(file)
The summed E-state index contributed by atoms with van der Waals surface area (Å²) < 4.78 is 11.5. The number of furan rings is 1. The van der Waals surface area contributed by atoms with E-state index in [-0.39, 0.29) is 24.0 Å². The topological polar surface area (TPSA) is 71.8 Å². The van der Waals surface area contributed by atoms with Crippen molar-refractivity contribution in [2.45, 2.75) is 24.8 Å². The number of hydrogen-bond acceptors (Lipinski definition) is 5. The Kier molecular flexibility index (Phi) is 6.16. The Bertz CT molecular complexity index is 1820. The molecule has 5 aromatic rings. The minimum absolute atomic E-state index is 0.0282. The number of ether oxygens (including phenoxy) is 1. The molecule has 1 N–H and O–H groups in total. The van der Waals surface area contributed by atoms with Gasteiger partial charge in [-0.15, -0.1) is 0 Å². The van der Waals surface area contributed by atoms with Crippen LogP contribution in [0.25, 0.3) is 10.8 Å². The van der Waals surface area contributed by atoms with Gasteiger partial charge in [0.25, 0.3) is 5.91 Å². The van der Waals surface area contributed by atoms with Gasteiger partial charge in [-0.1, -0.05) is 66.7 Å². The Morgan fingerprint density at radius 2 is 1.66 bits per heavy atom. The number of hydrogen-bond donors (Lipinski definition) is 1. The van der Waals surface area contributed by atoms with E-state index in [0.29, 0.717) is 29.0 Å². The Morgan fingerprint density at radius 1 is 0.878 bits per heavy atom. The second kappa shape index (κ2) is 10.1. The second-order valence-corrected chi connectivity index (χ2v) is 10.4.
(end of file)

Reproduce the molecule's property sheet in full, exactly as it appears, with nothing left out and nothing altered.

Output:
The summed E-state index contributed by atoms with van der Waals surface area (Å²) < 4.78 is 11.5. The number of furan rings is 1. The van der Waals surface area contributed by atoms with E-state index in [-0.39, 0.29) is 24.0 Å². The topological polar surface area (TPSA) is 71.8 Å². The van der Waals surface area contributed by atoms with Crippen molar-refractivity contribution in [2.45, 2.75) is 24.8 Å². The number of hydrogen-bond acceptors (Lipinski definition) is 5. The Kier molecular flexibility index (Phi) is 6.16. The Bertz CT molecular complexity index is 1820. The molecule has 5 aromatic rings. The minimum absolute atomic E-state index is 0.0282. The number of ether oxygens (including phenoxy) is 1. The molecule has 1 N–H and O–H groups in total. The van der Waals surface area contributed by atoms with Gasteiger partial charge in [-0.15, -0.1) is 0 Å². The van der Waals surface area contributed by atoms with Crippen LogP contribution in [0.25, 0.3) is 10.8 Å². The van der Waals surface area contributed by atoms with Gasteiger partial charge in [0.25, 0.3) is 5.91 Å². The van der Waals surface area contributed by atoms with Gasteiger partial charge in [-0.1, -0.05) is 66.7 Å². The Morgan fingerprint density at radius 2 is 1.66 bits per heavy atom. The number of hydrogen-bond donors (Lipinski definition) is 1. The van der Waals surface area contributed by atoms with E-state index in [0.29, 0.717) is 29.0 Å². The Morgan fingerprint density at radius 1 is 0.878 bits per heavy atom. The second kappa shape index (κ2) is 10.1. The second-order valence-corrected chi connectivity index (χ2v) is 10.4.